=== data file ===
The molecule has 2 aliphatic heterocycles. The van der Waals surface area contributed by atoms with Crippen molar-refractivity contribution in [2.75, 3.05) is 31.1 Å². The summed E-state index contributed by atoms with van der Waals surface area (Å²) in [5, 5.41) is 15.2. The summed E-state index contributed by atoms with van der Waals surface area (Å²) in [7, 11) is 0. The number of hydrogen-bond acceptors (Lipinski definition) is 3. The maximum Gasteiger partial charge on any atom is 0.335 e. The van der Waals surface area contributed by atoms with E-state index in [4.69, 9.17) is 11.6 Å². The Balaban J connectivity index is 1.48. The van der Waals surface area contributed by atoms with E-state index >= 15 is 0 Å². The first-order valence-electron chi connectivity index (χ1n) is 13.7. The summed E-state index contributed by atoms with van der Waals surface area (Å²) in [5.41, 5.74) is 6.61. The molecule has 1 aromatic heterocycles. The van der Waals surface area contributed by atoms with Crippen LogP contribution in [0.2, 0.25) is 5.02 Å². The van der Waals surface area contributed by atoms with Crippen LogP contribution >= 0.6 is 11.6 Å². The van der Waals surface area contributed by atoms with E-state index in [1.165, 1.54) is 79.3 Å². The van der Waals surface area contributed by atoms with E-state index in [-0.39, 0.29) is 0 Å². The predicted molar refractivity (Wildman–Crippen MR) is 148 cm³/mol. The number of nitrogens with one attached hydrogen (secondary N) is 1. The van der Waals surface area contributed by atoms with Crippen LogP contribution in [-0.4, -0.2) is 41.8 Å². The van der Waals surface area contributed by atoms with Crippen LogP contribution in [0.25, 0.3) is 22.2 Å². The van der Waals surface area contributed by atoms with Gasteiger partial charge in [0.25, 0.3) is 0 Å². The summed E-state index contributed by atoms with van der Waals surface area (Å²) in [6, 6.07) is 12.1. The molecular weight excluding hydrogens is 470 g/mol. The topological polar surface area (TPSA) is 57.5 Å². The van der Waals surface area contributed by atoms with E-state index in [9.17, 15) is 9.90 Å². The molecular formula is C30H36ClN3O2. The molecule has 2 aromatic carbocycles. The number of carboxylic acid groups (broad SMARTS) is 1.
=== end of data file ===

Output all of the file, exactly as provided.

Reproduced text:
The molecule has 2 aliphatic heterocycles. The van der Waals surface area contributed by atoms with Crippen molar-refractivity contribution in [2.75, 3.05) is 31.1 Å². The summed E-state index contributed by atoms with van der Waals surface area (Å²) in [5, 5.41) is 15.2. The summed E-state index contributed by atoms with van der Waals surface area (Å²) in [7, 11) is 0. The number of hydrogen-bond acceptors (Lipinski definition) is 3. The maximum Gasteiger partial charge on any atom is 0.335 e. The van der Waals surface area contributed by atoms with E-state index in [4.69, 9.17) is 11.6 Å². The Balaban J connectivity index is 1.48. The van der Waals surface area contributed by atoms with E-state index >= 15 is 0 Å². The first-order valence-electron chi connectivity index (χ1n) is 13.7. The summed E-state index contributed by atoms with van der Waals surface area (Å²) in [5.41, 5.74) is 6.61. The molecule has 1 aromatic heterocycles. The van der Waals surface area contributed by atoms with Crippen LogP contribution in [0.2, 0.25) is 5.02 Å². The van der Waals surface area contributed by atoms with Crippen LogP contribution >= 0.6 is 11.6 Å². The van der Waals surface area contributed by atoms with E-state index in [1.165, 1.54) is 79.3 Å². The van der Waals surface area contributed by atoms with E-state index in [-0.39, 0.29) is 0 Å². The predicted molar refractivity (Wildman–Crippen MR) is 148 cm³/mol. The number of nitrogens with one attached hydrogen (secondary N) is 1. The van der Waals surface area contributed by atoms with Crippen LogP contribution in [-0.4, -0.2) is 41.8 Å². The van der Waals surface area contributed by atoms with Crippen LogP contribution in [0.25, 0.3) is 22.2 Å². The van der Waals surface area contributed by atoms with Gasteiger partial charge in [0.25, 0.3) is 0 Å². The summed E-state index contributed by atoms with van der Waals surface area (Å²) in [6, 6.07) is 12.1. The molecular weight excluding hydrogens is 470 g/mol. The topological polar surface area (TPSA) is 57.5 Å². The van der Waals surface area contributed by atoms with E-state index in [9.17, 15) is 9.90 Å². The molecular formula is C30H36ClN3O2. The molecule has 2 aromatic carbocycles. The number of carboxylic acid groups (broad SMARTS) is 1.